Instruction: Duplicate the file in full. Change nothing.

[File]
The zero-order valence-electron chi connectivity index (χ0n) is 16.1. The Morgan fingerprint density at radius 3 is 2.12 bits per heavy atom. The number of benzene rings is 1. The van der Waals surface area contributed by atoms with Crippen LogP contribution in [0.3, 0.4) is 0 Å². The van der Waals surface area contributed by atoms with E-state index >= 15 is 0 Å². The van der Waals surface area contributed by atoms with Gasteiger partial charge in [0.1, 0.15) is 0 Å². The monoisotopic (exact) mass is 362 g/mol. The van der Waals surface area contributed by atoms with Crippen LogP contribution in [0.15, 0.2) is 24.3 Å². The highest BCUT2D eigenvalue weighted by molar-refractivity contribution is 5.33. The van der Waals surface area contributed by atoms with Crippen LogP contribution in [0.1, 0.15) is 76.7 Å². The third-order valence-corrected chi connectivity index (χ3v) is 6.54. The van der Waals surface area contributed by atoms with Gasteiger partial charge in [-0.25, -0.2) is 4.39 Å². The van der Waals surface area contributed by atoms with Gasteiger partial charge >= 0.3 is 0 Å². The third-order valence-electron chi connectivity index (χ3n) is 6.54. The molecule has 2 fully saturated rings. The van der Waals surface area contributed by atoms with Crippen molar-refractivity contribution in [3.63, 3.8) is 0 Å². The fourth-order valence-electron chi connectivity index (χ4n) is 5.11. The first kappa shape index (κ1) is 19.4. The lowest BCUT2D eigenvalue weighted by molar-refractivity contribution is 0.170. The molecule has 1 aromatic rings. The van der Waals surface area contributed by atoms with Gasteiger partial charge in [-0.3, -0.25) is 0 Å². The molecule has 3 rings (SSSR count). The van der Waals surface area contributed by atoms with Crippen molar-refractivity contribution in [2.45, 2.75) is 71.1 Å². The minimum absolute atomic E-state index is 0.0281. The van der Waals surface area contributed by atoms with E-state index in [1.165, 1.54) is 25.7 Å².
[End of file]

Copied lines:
The zero-order valence-electron chi connectivity index (χ0n) is 16.1. The Morgan fingerprint density at radius 3 is 2.12 bits per heavy atom. The number of benzene rings is 1. The van der Waals surface area contributed by atoms with Crippen LogP contribution in [0.3, 0.4) is 0 Å². The van der Waals surface area contributed by atoms with E-state index >= 15 is 0 Å². The van der Waals surface area contributed by atoms with Gasteiger partial charge in [0.1, 0.15) is 0 Å². The monoisotopic (exact) mass is 362 g/mol. The van der Waals surface area contributed by atoms with Crippen LogP contribution in [0.15, 0.2) is 24.3 Å². The highest BCUT2D eigenvalue weighted by molar-refractivity contribution is 5.33. The van der Waals surface area contributed by atoms with Crippen LogP contribution in [0.1, 0.15) is 76.7 Å². The third-order valence-corrected chi connectivity index (χ3v) is 6.54. The van der Waals surface area contributed by atoms with Gasteiger partial charge in [-0.25, -0.2) is 4.39 Å². The van der Waals surface area contributed by atoms with Gasteiger partial charge >= 0.3 is 0 Å². The third-order valence-electron chi connectivity index (χ3n) is 6.54. The molecule has 2 fully saturated rings. The van der Waals surface area contributed by atoms with Crippen molar-refractivity contribution in [3.63, 3.8) is 0 Å². The fourth-order valence-electron chi connectivity index (χ4n) is 5.11. The first kappa shape index (κ1) is 19.4. The lowest BCUT2D eigenvalue weighted by molar-refractivity contribution is 0.170. The molecule has 1 aromatic rings. The van der Waals surface area contributed by atoms with Gasteiger partial charge in [-0.3, -0.25) is 0 Å². The molecule has 3 rings (SSSR count). The van der Waals surface area contributed by atoms with Crippen molar-refractivity contribution in [2.45, 2.75) is 71.1 Å². The minimum absolute atomic E-state index is 0.0281. The van der Waals surface area contributed by atoms with E-state index in [1.165, 1.54) is 25.7 Å².